Knesset's 2019 Budget Talks: A Test of Political Fortitude

Benjamin Netanyahu disappeared from the debate for two hours. One of the last men standing was settler leader Zeev Hever

Prime Minister Benjamin Netanyahu is seen at the Knesset during a special session marking 40 years since Egyptian president Anwar Sadat's visit. November  21, 2017
GALI TIBBON/AFP

At 4 A.M. Friday, treasury officials were disappointed to learn that Prime Minister Benjamin Netanyahu was taking a two-hour break from the marathon budget talks that had begun the morning before. The officials were left with an audience of one – their boss, Finance Minister Moshe Kahlon.

Eventually Environmental Protection Minster Zeev Elkin entered the room and asked a few questions, and when the time to vote finally came a couple hours later, Netanyahu and Agriculture Minster Uri Ariel arrived.

Officially, Israels cabinet unanimously approved the 2019 draft budget of 479.4 billion shekels ($140 billion), but nearly all the ministers left a written note with their vote and werent on hand for the actual decision.

Cabinet all-nighters are standard practice for Finance Ministry budget planners, a time-tested tactic of wearing down ministers to approve the spending package before it goes to the Knesset Finance Committee on the way to a final vote in the full plenum.

The spoils go to those who have the wherewithal to make it through the night. Among those with the longest staying power this year were Elkin as well as Culture and Sports Minister Miri Regev, Tourism Minister Yariv Levin, Public Security Minister Gilad Erdan and Labor Minister Haim Katz.

The acknowledged champion isnt a cabinet minister or treasury official at all, but Zeev (Zambish) Hever, the revered elder of settler activists. This year he was ensconced in the Prime Ministers Office till the wee hours to ensure, among other things, 200 million shekels on infrastructure spending for the settlements.

The ministers stay to make sure that their pet projects stay intact amid all the shifts in spending that occur over the long slog of negotiations. Erdan, for instance, wanted a pay increase for police officers and got part of it. Ariel wanted approvals for more foreign guest workers for farmers and also claimed a partial victory.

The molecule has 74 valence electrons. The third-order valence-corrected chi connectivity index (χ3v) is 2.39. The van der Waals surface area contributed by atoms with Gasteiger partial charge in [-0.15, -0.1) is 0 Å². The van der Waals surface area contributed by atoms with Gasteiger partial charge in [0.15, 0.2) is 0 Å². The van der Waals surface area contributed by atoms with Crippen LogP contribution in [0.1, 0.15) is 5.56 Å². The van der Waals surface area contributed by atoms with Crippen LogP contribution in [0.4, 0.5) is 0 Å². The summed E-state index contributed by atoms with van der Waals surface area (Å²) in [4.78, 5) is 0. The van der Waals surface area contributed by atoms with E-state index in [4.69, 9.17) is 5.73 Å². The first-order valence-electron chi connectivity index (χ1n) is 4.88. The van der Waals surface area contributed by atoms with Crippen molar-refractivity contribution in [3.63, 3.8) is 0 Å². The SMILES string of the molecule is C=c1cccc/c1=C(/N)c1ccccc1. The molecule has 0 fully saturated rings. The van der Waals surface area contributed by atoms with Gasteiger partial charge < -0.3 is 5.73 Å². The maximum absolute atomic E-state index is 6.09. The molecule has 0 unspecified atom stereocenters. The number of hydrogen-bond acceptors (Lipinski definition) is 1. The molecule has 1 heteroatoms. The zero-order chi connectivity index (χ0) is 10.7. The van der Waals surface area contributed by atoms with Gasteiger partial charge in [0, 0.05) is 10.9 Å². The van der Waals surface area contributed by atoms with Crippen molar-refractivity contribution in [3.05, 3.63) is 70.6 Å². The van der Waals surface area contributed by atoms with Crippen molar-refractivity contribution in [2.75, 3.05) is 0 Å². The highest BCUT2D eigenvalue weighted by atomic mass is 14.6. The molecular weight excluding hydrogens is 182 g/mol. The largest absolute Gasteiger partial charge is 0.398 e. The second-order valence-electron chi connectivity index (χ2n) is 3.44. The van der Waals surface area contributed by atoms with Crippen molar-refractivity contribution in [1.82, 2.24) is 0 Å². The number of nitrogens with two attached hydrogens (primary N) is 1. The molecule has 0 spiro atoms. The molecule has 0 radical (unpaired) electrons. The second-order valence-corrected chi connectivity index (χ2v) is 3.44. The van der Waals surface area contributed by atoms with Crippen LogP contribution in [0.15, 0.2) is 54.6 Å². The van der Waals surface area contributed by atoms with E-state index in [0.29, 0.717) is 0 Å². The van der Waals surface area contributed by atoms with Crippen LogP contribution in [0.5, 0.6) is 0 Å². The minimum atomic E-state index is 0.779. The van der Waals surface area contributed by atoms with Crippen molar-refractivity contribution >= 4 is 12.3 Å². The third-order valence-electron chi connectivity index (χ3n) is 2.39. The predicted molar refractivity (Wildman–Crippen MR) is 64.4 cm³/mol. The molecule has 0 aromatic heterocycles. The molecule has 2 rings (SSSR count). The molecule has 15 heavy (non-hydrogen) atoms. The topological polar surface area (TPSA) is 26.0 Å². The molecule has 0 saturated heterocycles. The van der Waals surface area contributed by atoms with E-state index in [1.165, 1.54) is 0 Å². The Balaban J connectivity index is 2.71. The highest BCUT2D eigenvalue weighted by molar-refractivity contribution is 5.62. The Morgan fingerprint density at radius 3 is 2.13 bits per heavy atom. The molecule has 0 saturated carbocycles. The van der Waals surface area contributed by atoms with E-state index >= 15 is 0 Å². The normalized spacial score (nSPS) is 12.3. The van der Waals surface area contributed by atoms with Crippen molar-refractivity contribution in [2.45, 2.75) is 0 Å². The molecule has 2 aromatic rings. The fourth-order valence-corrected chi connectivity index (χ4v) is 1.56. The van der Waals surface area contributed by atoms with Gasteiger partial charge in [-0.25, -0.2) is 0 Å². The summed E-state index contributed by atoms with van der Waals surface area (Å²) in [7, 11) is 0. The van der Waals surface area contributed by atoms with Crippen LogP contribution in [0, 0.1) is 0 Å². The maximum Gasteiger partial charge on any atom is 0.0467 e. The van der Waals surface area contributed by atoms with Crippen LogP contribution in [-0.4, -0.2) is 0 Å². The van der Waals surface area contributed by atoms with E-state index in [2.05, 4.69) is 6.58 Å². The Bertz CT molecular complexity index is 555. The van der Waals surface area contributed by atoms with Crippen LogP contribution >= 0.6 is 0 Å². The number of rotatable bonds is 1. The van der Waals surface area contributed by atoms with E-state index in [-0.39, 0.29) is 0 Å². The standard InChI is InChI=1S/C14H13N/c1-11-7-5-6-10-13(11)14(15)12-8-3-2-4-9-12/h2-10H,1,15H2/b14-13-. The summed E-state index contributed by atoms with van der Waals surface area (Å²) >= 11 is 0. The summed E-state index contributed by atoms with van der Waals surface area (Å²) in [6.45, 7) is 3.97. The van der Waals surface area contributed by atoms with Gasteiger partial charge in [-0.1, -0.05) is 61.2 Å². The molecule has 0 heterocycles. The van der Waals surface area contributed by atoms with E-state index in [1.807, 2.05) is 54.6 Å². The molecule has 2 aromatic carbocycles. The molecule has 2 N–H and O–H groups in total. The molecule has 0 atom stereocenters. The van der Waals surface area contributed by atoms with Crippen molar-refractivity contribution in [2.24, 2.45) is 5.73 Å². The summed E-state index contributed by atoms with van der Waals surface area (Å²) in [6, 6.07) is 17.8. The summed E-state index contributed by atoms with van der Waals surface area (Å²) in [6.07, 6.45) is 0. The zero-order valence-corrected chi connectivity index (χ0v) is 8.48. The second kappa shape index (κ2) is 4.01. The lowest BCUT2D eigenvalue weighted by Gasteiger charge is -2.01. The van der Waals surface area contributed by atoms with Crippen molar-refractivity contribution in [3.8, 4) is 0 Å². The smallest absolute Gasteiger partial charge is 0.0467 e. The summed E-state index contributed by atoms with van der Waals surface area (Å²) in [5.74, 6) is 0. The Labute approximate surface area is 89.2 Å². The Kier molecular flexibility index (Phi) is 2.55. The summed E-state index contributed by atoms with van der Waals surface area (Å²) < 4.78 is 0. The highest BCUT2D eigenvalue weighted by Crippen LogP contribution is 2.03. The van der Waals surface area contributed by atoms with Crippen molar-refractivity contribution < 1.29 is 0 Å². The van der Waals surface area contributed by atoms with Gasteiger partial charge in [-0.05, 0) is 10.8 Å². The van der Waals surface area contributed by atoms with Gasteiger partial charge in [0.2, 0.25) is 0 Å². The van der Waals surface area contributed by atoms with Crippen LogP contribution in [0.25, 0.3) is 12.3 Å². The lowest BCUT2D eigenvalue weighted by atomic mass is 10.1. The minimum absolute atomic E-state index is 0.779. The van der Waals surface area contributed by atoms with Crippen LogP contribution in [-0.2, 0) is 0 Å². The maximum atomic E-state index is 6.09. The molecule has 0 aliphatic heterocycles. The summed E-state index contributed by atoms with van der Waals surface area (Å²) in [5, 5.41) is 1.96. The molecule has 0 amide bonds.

They and their colleagues all claimed victories, but given that spending is due to rise 6% in 2019 from the current year, it wasnt hard for a minster to squeeze extra allocations out of the treasury. In any case, the numbers announced in press releases typically dont take into account the across-the-board cuts the treasury imposed.

The across-the-board cuts, which amount to 2 billion shekels this year and 2.9 billion in 2019, arent big victories for the treasury. The ministers prefer them because the pain is administered to everyone, but it leaves discretion about where to make the cuts to the ministries themselves, instead of to the treasury, and the result is often thoughtless spending reductions.

The fact the budget passed so smoothly is partly a function of tactics and party of circumstances. Kahlon made sure to have the prime minster on his side and could have won the cabinet vote with the just votes on Netanyahus Likud and his own Kulanu Party. But Kahlon also made sure to sew up support from Naftali Bennett, the education minister and Habayit Hayehudi leader, and Avigdor Lieberman, the defense minister and Yisrael Beitainu leader before the meeting.

But Kahlon was also helped by the fact that no one in the government wants early elections and was prepared to let the budget become an issue that could pull apart the coalition. In any case, the budget they approved doesnt go into effect for nearly another year. The people who approved the spending for each of the ministries may not be holding the same portfolios when the budget goes into effect.

Still, for all his success with the ministers, Kahlon still has to win the backing of the Knesset, and there the fight will be tougher. That is especially the case because the budget includes a law . that puts a cap on coalition financial transfers. The Knesset faction heads may have agreed to the law, but you can be certain there are many backbenchers who wont.